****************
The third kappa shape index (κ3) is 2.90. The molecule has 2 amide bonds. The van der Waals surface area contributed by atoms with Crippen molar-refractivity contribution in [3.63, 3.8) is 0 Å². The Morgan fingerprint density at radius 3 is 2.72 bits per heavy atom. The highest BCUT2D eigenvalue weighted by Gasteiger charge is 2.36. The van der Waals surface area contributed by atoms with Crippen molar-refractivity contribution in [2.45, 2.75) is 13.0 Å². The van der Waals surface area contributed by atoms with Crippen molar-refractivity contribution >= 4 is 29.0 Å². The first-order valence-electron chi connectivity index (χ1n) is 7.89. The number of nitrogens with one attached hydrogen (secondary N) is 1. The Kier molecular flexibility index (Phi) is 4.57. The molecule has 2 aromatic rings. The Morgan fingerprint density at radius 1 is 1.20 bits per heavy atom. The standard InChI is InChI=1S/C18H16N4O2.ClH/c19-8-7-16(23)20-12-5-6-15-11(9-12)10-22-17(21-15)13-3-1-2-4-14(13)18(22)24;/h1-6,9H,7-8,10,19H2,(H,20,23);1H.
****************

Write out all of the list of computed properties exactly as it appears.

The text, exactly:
The third kappa shape index (κ3) is 2.90. The molecule has 2 amide bonds. The van der Waals surface area contributed by atoms with Crippen molar-refractivity contribution in [3.63, 3.8) is 0 Å². The Morgan fingerprint density at radius 3 is 2.72 bits per heavy atom. The highest BCUT2D eigenvalue weighted by Gasteiger charge is 2.36. The van der Waals surface area contributed by atoms with Crippen molar-refractivity contribution in [2.45, 2.75) is 13.0 Å². The van der Waals surface area contributed by atoms with Crippen molar-refractivity contribution >= 4 is 29.0 Å². The first-order valence-electron chi connectivity index (χ1n) is 7.89. The number of nitrogens with one attached hydrogen (secondary N) is 1. The Kier molecular flexibility index (Phi) is 4.57. The molecule has 2 aromatic rings. The Morgan fingerprint density at radius 1 is 1.20 bits per heavy atom. The standard InChI is InChI=1S/C18H16N4O2.ClH/c19-8-7-16(23)20-12-5-6-15-11(9-12)10-22-17(21-15)13-3-1-2-4-14(13)18(22)24;/h1-6,9H,7-8,10,19H2,(H,20,23);1H.